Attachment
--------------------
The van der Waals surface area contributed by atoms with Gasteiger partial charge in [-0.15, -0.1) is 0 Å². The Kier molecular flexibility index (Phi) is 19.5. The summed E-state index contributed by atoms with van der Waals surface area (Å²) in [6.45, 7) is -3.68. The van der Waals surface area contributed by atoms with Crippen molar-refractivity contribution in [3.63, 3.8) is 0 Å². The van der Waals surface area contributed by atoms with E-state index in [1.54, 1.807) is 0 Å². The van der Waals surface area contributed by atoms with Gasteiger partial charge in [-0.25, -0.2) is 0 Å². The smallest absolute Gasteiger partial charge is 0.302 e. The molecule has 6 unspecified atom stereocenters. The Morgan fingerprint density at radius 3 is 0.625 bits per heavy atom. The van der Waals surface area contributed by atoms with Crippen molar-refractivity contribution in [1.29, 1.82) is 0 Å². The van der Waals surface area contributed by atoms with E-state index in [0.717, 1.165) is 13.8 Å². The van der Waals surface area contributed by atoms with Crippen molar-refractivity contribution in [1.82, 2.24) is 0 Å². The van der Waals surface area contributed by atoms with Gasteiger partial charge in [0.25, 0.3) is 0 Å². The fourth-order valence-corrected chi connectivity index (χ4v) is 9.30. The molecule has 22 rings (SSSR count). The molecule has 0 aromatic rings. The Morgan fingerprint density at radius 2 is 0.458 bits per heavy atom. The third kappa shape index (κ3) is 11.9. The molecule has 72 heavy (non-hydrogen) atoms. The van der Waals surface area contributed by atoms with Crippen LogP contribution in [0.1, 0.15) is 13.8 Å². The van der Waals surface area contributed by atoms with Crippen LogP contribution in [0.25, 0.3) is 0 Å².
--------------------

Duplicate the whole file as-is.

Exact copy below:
The van der Waals surface area contributed by atoms with Gasteiger partial charge in [-0.15, -0.1) is 0 Å². The Kier molecular flexibility index (Phi) is 19.5. The summed E-state index contributed by atoms with van der Waals surface area (Å²) in [6.45, 7) is -3.68. The van der Waals surface area contributed by atoms with Crippen molar-refractivity contribution in [3.63, 3.8) is 0 Å². The van der Waals surface area contributed by atoms with E-state index in [1.54, 1.807) is 0 Å². The van der Waals surface area contributed by atoms with Gasteiger partial charge in [-0.25, -0.2) is 0 Å². The smallest absolute Gasteiger partial charge is 0.302 e. The molecule has 6 unspecified atom stereocenters. The Morgan fingerprint density at radius 3 is 0.625 bits per heavy atom. The van der Waals surface area contributed by atoms with Crippen molar-refractivity contribution in [1.29, 1.82) is 0 Å². The van der Waals surface area contributed by atoms with E-state index in [0.717, 1.165) is 13.8 Å². The van der Waals surface area contributed by atoms with Crippen molar-refractivity contribution in [1.82, 2.24) is 0 Å². The van der Waals surface area contributed by atoms with Gasteiger partial charge in [0.25, 0.3) is 0 Å². The fourth-order valence-corrected chi connectivity index (χ4v) is 9.30. The molecule has 22 rings (SSSR count). The molecule has 0 aromatic rings. The Morgan fingerprint density at radius 2 is 0.458 bits per heavy atom. The third kappa shape index (κ3) is 11.9. The molecule has 72 heavy (non-hydrogen) atoms. The van der Waals surface area contributed by atoms with Crippen LogP contribution in [0.1, 0.15) is 13.8 Å². The van der Waals surface area contributed by atoms with Crippen LogP contribution in [0.25, 0.3) is 0 Å².